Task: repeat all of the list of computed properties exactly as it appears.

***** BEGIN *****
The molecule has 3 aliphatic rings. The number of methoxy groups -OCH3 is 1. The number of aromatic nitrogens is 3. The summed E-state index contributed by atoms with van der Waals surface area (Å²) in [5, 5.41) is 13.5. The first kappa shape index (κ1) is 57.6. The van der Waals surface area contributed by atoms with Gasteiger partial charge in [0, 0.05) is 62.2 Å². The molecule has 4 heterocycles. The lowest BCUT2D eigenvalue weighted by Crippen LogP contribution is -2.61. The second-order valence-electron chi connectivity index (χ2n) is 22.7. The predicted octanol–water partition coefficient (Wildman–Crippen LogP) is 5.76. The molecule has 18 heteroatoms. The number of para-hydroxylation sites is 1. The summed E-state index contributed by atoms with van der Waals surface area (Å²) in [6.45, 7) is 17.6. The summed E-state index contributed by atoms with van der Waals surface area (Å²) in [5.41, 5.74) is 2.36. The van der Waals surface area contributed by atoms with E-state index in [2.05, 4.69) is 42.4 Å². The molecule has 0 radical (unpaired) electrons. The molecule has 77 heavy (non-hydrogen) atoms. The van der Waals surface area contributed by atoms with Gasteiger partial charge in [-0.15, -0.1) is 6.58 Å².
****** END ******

The molecule has 3 aliphatic rings. The number of methoxy groups -OCH3 is 1. The number of aromatic nitrogens is 3. The summed E-state index contributed by atoms with van der Waals surface area (Å²) in [5, 5.41) is 13.5. The first kappa shape index (κ1) is 57.6. The van der Waals surface area contributed by atoms with Gasteiger partial charge in [0, 0.05) is 62.2 Å². The molecule has 4 heterocycles. The lowest BCUT2D eigenvalue weighted by Crippen LogP contribution is -2.61. The second-order valence-electron chi connectivity index (χ2n) is 22.7. The predicted octanol–water partition coefficient (Wildman–Crippen LogP) is 5.76. The molecule has 18 heteroatoms. The number of para-hydroxylation sites is 1. The summed E-state index contributed by atoms with van der Waals surface area (Å²) in [6.45, 7) is 17.6. The summed E-state index contributed by atoms with van der Waals surface area (Å²) in [5.41, 5.74) is 2.36. The van der Waals surface area contributed by atoms with E-state index in [2.05, 4.69) is 42.4 Å². The molecule has 0 radical (unpaired) electrons. The molecule has 77 heavy (non-hydrogen) atoms. The van der Waals surface area contributed by atoms with Gasteiger partial charge in [-0.15, -0.1) is 6.58 Å².